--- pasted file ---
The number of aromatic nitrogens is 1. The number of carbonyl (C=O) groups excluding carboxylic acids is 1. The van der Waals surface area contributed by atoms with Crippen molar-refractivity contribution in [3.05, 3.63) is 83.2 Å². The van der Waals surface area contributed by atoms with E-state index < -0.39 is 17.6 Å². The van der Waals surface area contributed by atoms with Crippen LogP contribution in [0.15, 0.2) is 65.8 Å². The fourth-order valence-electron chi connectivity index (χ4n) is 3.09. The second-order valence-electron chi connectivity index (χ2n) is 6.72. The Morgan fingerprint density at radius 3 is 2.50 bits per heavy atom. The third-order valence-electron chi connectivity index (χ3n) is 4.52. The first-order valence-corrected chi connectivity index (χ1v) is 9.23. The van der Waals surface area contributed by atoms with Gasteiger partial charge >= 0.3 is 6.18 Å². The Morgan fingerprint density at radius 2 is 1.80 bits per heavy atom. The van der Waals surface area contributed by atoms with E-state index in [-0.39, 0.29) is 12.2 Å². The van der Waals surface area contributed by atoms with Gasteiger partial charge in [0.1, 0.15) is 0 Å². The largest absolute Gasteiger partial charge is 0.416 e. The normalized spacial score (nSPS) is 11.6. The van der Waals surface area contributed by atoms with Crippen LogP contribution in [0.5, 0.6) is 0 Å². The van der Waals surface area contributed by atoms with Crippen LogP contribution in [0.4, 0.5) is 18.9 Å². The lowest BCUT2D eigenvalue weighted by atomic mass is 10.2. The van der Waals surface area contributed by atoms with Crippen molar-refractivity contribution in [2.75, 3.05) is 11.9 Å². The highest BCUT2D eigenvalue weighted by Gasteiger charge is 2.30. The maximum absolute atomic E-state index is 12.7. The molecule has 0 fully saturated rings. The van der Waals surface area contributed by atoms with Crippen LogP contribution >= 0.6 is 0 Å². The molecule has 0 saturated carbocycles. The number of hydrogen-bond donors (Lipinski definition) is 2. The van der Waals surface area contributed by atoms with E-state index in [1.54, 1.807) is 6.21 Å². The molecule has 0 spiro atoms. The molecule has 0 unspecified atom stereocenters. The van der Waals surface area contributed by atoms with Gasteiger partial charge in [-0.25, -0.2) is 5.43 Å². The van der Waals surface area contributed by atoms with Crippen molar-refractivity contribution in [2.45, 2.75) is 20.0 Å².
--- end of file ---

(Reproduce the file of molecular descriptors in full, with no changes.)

The number of aromatic nitrogens is 1. The number of carbonyl (C=O) groups excluding carboxylic acids is 1. The van der Waals surface area contributed by atoms with Crippen molar-refractivity contribution in [3.05, 3.63) is 83.2 Å². The van der Waals surface area contributed by atoms with E-state index < -0.39 is 17.6 Å². The van der Waals surface area contributed by atoms with Crippen LogP contribution in [0.15, 0.2) is 65.8 Å². The fourth-order valence-electron chi connectivity index (χ4n) is 3.09. The second-order valence-electron chi connectivity index (χ2n) is 6.72. The Morgan fingerprint density at radius 3 is 2.50 bits per heavy atom. The third-order valence-electron chi connectivity index (χ3n) is 4.52. The first-order valence-corrected chi connectivity index (χ1v) is 9.23. The van der Waals surface area contributed by atoms with Gasteiger partial charge >= 0.3 is 6.18 Å². The Morgan fingerprint density at radius 2 is 1.80 bits per heavy atom. The van der Waals surface area contributed by atoms with E-state index in [-0.39, 0.29) is 12.2 Å². The van der Waals surface area contributed by atoms with Gasteiger partial charge in [0.1, 0.15) is 0 Å². The largest absolute Gasteiger partial charge is 0.416 e. The normalized spacial score (nSPS) is 11.6. The van der Waals surface area contributed by atoms with Crippen LogP contribution in [0.5, 0.6) is 0 Å². The van der Waals surface area contributed by atoms with Crippen LogP contribution in [0.4, 0.5) is 18.9 Å². The lowest BCUT2D eigenvalue weighted by atomic mass is 10.2. The van der Waals surface area contributed by atoms with Crippen molar-refractivity contribution in [2.75, 3.05) is 11.9 Å². The highest BCUT2D eigenvalue weighted by Gasteiger charge is 2.30. The maximum absolute atomic E-state index is 12.7. The molecule has 0 fully saturated rings. The van der Waals surface area contributed by atoms with Crippen LogP contribution >= 0.6 is 0 Å². The molecule has 0 saturated carbocycles. The number of hydrogen-bond donors (Lipinski definition) is 2. The van der Waals surface area contributed by atoms with E-state index in [1.54, 1.807) is 6.21 Å². The molecule has 0 spiro atoms. The molecule has 0 unspecified atom stereocenters. The van der Waals surface area contributed by atoms with Gasteiger partial charge in [-0.25, -0.2) is 5.43 Å². The van der Waals surface area contributed by atoms with Crippen molar-refractivity contribution in [2.45, 2.75) is 20.0 Å².